Needs some TLC and a lick of paint

Look at all the pretty stars...

Me and the truck

It appears that Charlie Manson was arrested at Barker Ranch which is about 10-15 km from Ballarat. Manson was found hiding in a cabinet beneath a bathroom sink.

Ballarat graveyard

Seldom Seen Slim's Grave (or maybe just his memorial stone?)

I love the quote "Me lonely? Hell, no! I'm half coyote and half wild burro"

Spotted as we left...brilliant that you can pick up a gun if you need one

Some more history for you folks playing along at home

From Ballarat we headed west, via dying borax processing towns,

Who knows, a ghost town in progress?

Very industrial and desolate feeling

then onto fishing townships around Lake Isabella,

down through Bakersfield where we stopped for lunch at a diner and finally we drove past huge, far reaching agricultural lands before reaching an enormous criss-cross of powerlines.

Giants striding across the landscape

After a very bumpy final leg of the journey (the roads rapidly alternated between low dips and high rises, which made it feel like a roller coaster) we arrived in Morro Bay, a delightful small seaside town. The motel owner was Indian and when we told him where we were from, he immediately started talking about cricket. I managed to bluff my way through.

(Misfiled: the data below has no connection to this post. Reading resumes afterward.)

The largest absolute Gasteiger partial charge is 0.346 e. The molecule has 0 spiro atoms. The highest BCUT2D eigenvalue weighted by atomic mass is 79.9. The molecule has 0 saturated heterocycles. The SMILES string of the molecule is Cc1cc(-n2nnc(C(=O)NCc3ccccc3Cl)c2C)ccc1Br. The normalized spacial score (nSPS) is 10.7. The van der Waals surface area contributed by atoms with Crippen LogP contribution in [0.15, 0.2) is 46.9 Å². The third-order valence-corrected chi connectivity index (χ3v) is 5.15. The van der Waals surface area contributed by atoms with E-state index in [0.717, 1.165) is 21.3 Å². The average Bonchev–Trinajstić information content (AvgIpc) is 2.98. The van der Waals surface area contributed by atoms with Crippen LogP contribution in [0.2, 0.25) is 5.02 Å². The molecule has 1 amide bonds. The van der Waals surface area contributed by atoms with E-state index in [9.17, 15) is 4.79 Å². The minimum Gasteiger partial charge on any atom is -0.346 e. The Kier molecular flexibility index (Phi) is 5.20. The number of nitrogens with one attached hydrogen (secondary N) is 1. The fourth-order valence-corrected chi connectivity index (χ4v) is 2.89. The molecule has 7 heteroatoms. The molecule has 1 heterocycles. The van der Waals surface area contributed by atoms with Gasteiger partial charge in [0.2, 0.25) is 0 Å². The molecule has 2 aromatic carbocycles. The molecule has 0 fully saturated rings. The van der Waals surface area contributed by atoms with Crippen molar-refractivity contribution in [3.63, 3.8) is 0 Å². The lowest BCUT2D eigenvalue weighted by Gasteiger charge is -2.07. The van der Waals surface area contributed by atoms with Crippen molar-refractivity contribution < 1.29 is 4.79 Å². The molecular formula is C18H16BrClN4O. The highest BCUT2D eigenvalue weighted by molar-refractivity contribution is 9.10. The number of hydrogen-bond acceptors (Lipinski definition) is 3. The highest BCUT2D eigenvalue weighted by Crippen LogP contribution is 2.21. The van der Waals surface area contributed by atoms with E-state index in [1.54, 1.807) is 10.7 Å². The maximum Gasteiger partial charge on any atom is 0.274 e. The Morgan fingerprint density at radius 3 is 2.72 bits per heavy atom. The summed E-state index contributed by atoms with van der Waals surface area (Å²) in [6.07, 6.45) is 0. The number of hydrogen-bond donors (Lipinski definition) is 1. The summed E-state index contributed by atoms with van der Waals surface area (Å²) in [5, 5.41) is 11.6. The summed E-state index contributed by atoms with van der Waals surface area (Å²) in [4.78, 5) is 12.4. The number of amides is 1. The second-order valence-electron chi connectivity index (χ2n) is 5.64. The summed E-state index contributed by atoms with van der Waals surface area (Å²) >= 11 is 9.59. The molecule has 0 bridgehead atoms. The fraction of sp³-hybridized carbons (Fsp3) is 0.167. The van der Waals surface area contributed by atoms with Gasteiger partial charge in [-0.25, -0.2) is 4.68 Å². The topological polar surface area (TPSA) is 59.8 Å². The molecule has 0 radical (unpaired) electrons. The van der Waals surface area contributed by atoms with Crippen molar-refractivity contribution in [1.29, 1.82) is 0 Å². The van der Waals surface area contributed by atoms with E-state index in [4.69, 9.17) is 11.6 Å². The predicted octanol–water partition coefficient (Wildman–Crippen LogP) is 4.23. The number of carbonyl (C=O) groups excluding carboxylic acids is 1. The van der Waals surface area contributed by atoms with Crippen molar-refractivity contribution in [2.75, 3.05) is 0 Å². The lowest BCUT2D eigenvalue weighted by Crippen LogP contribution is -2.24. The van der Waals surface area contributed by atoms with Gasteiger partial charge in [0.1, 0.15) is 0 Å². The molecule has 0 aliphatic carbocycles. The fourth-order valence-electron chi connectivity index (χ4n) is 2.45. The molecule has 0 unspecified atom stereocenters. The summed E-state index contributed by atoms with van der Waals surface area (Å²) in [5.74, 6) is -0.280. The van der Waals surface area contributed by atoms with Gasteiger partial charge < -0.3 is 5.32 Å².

The next day we planned to check the shopping area along the beach and then head north to the coastal town Monterey. This would be our final stop before we arrive in San Francisco.

Thursday, December 25, 2008

Death Valley to Panamint Springs

We left the Amargosa Opera House and Hotel at Death Valley Junction and proceeded onto Death Valley proper.

Death Valley is a massive desert which gets really hot during summer. It has amazing rock formations, interesting wild life and did I mention that it gets really hot? While we were there in the middle of winter, it peaked at 17 degrees Celsius. Of course, this isn't THAT hot, but in the middle of summer it can max out at a whopping 46 degrees Celsius. While we are on the subject of summer, in 1913 the temperature peaked at 57 degrees Celsius, which is just insane.

From Death Valley Junction, we headed west for Dantes View (highest point in all of Death Valley at 1669 metres high),

then on to Zabriskie Point,

down to Badwater (lowest point below sea level in the US) and the water is undrinkable hence the name,